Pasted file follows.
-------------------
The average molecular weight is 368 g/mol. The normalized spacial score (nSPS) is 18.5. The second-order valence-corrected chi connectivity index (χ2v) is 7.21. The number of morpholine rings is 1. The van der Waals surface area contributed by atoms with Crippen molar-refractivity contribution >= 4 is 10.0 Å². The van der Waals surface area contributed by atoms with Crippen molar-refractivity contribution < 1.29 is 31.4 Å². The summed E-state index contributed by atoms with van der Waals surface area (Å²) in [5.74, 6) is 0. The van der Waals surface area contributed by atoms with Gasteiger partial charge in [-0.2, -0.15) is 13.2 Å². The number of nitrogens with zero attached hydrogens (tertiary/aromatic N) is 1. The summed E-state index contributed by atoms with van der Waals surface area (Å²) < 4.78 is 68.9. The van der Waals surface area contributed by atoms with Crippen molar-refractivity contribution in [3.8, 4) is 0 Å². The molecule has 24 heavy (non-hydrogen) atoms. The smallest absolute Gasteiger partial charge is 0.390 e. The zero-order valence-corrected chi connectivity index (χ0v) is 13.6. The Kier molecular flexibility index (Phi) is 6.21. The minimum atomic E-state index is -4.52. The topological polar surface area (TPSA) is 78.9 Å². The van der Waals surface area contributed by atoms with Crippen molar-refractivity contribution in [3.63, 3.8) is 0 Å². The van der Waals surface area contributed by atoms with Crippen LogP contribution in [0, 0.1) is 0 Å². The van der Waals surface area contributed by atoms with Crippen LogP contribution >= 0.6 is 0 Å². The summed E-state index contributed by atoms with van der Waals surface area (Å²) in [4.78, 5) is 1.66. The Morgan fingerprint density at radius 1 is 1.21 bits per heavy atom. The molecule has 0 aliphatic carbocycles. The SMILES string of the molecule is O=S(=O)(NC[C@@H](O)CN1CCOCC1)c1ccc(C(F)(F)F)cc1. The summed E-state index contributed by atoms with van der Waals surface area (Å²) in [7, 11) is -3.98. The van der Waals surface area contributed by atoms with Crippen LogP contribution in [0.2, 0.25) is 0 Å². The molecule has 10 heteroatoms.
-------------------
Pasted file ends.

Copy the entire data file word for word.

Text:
The average molecular weight is 368 g/mol. The normalized spacial score (nSPS) is 18.5. The second-order valence-corrected chi connectivity index (χ2v) is 7.21. The number of morpholine rings is 1. The van der Waals surface area contributed by atoms with Crippen molar-refractivity contribution >= 4 is 10.0 Å². The van der Waals surface area contributed by atoms with Crippen molar-refractivity contribution < 1.29 is 31.4 Å². The summed E-state index contributed by atoms with van der Waals surface area (Å²) in [5.74, 6) is 0. The van der Waals surface area contributed by atoms with Gasteiger partial charge in [-0.2, -0.15) is 13.2 Å². The number of nitrogens with zero attached hydrogens (tertiary/aromatic N) is 1. The summed E-state index contributed by atoms with van der Waals surface area (Å²) < 4.78 is 68.9. The van der Waals surface area contributed by atoms with Crippen molar-refractivity contribution in [3.8, 4) is 0 Å². The molecule has 24 heavy (non-hydrogen) atoms. The smallest absolute Gasteiger partial charge is 0.390 e. The zero-order valence-corrected chi connectivity index (χ0v) is 13.6. The Kier molecular flexibility index (Phi) is 6.21. The minimum atomic E-state index is -4.52. The topological polar surface area (TPSA) is 78.9 Å². The van der Waals surface area contributed by atoms with Crippen molar-refractivity contribution in [3.63, 3.8) is 0 Å². The van der Waals surface area contributed by atoms with Crippen LogP contribution in [0, 0.1) is 0 Å². The van der Waals surface area contributed by atoms with Crippen LogP contribution >= 0.6 is 0 Å². The summed E-state index contributed by atoms with van der Waals surface area (Å²) in [4.78, 5) is 1.66. The Morgan fingerprint density at radius 1 is 1.21 bits per heavy atom. The molecule has 0 aliphatic carbocycles. The SMILES string of the molecule is O=S(=O)(NC[C@@H](O)CN1CCOCC1)c1ccc(C(F)(F)F)cc1. The summed E-state index contributed by atoms with van der Waals surface area (Å²) in [7, 11) is -3.98. The van der Waals surface area contributed by atoms with Crippen LogP contribution in [0.2, 0.25) is 0 Å². The molecule has 10 heteroatoms.